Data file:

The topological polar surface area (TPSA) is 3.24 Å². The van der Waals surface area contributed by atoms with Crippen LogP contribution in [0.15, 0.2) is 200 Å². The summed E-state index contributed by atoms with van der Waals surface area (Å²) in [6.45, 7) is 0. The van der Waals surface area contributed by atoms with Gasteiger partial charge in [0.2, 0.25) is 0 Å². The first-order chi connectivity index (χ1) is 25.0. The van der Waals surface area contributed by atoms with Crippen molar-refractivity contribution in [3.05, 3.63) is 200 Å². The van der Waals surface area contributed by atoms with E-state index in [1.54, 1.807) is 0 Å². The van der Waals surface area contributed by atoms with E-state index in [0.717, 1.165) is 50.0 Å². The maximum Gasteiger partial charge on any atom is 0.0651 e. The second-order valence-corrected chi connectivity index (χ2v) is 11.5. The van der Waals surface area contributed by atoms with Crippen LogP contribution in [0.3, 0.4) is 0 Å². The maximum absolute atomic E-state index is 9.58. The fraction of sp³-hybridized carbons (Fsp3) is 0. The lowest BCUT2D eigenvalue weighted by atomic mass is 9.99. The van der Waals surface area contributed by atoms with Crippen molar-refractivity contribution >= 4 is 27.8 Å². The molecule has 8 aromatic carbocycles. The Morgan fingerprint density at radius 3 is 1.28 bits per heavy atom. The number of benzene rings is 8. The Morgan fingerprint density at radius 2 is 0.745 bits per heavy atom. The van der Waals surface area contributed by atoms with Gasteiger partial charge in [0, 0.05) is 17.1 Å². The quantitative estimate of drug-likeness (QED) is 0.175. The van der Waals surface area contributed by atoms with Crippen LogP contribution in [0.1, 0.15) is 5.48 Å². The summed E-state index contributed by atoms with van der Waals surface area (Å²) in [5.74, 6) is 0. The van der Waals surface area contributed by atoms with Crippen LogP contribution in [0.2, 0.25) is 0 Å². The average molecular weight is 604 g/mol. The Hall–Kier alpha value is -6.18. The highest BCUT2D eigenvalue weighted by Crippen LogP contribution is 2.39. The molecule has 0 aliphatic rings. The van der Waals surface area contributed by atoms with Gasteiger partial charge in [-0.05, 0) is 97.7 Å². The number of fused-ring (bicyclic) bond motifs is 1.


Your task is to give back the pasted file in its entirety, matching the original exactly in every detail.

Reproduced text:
The topological polar surface area (TPSA) is 3.24 Å². The van der Waals surface area contributed by atoms with Crippen LogP contribution in [0.15, 0.2) is 200 Å². The summed E-state index contributed by atoms with van der Waals surface area (Å²) in [6.45, 7) is 0. The van der Waals surface area contributed by atoms with Gasteiger partial charge in [0.2, 0.25) is 0 Å². The first-order chi connectivity index (χ1) is 25.0. The van der Waals surface area contributed by atoms with Crippen molar-refractivity contribution in [3.05, 3.63) is 200 Å². The van der Waals surface area contributed by atoms with E-state index in [1.54, 1.807) is 0 Å². The van der Waals surface area contributed by atoms with E-state index in [0.717, 1.165) is 50.0 Å². The maximum Gasteiger partial charge on any atom is 0.0651 e. The second-order valence-corrected chi connectivity index (χ2v) is 11.5. The van der Waals surface area contributed by atoms with Crippen LogP contribution in [0.3, 0.4) is 0 Å². The maximum absolute atomic E-state index is 9.58. The fraction of sp³-hybridized carbons (Fsp3) is 0. The lowest BCUT2D eigenvalue weighted by atomic mass is 9.99. The van der Waals surface area contributed by atoms with Crippen molar-refractivity contribution >= 4 is 27.8 Å². The molecule has 8 aromatic carbocycles. The Morgan fingerprint density at radius 3 is 1.28 bits per heavy atom. The number of benzene rings is 8. The Morgan fingerprint density at radius 2 is 0.745 bits per heavy atom. The van der Waals surface area contributed by atoms with Gasteiger partial charge in [0, 0.05) is 17.1 Å². The quantitative estimate of drug-likeness (QED) is 0.175. The van der Waals surface area contributed by atoms with Crippen LogP contribution in [0.1, 0.15) is 5.48 Å². The summed E-state index contributed by atoms with van der Waals surface area (Å²) in [5.74, 6) is 0. The van der Waals surface area contributed by atoms with Crippen LogP contribution in [0.2, 0.25) is 0 Å². The average molecular weight is 604 g/mol. The Hall–Kier alpha value is -6.18. The highest BCUT2D eigenvalue weighted by Crippen LogP contribution is 2.39. The molecule has 0 aliphatic rings. The van der Waals surface area contributed by atoms with Gasteiger partial charge in [-0.05, 0) is 97.7 Å². The number of fused-ring (bicyclic) bond motifs is 1.